For Derrida, the metaphysical and ontological notions that have served as the foundation for knowledge throughout the history of western philosophy are arbitrary and superstitious. Because Derrida has been so critical of metaphysics, or what he calls a “pre-critical positivist ontology”14, many critics have asserted that Derrida is proposing what has been termed a creative antirealism, a nihilism, or a transcendental solipsism. This is a view that Derrida himself rejects. Derrida is not against the idea of an objective structure to reality but rather is against the kind of metaphysics assumed throughout western philosophy.15 In Derrida’s view, “the characterization of the deconstructionist as a skeptic-relativist-nihilist is false and feeble: it supposes a bad and feeble reading of numerous texts, first of all mine.”16 It is in this sense that Derrida is to be understood as a “postmodernist.” He is critical of and reacting against modern metaphysical concepts that have been believed to ground knowledge meaning and language.

If Husserl’s presence and the early Wittgenstein’s logos are not that which grounds meaning and language, then what does? Derrida’s answer to this question is what he is known most for. According to Derrida, words do not derive their meaning from a logos or the presence of objects in our consciousness. Rather, words find their meaning in other words which in turn derive their meaning from other words. According to Paul Strathern, Derrida’s philosophy is an argument that,

Previously philosophy had been mistaken in searching for essential truth that was somehow contained in the essence of things. On the contrary, it should have concentrated on the language it uses. This does not have any essential equivalence with the objects or even the concepts it names and describes. That is not how language achieves meaning. All we find in language is a system of differences, and meaning simply arises from these differences. Yet such differences are multifarious and subtle. There is no way in which the many shades of differences found in language can be reduced to a simple bedrock of logic that establishes identity.17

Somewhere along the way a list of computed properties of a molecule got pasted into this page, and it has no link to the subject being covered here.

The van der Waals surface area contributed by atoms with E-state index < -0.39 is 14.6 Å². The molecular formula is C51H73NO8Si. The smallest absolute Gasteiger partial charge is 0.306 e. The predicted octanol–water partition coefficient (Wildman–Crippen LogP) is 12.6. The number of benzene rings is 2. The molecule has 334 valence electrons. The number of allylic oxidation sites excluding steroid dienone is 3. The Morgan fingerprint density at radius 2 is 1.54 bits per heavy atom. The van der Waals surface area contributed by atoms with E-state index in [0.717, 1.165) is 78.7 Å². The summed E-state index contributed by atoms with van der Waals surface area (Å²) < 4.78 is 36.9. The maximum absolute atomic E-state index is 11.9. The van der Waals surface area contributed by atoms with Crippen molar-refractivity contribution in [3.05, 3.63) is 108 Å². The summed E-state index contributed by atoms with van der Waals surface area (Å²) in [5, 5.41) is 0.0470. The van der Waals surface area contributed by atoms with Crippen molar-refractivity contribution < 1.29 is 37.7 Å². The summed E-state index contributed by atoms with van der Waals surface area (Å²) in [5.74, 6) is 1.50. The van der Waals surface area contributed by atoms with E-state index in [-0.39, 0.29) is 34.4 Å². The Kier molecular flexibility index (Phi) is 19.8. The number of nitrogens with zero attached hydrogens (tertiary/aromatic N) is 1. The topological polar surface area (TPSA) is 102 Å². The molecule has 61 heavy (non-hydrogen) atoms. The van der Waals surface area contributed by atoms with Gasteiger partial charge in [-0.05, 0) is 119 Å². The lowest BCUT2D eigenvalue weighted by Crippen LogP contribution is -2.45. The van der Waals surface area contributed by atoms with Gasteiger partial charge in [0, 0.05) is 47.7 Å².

In Derrida’s view, we do not apprehend the essence of objects in consciousness but rather attach signs or signifiers to our experiences that in and of themselves are intelligible to us through previous knowledge of signs. In other words, signs do not have meaning because they refer to something outside of us, rather words have meaning within a rather arbitrary process of sign making and re-making.

Because Derrida rejects the notion of a logos that grounds the meaning of words, he necessarily sees a distance between the intended object of knowledge and it’s representation embodied in language. This distance is defined by the fact that though a meta-structure to reality is possible, it is beyond our finite abilities to apprehend it, and therefore it plays little to no role in the formation of signs and their meaning. Because of this necessary distance, words are not grounded in a logos or a presence but in other signs. For Derrida this can only mean that because meaning is not grounded in a presence or a logos, language therefore arises out of the inherent ‘absence of being’.18 Therefore, it is because of this ‘absence of being’, or, necessary distance between the subject and the object, that language finds its identity.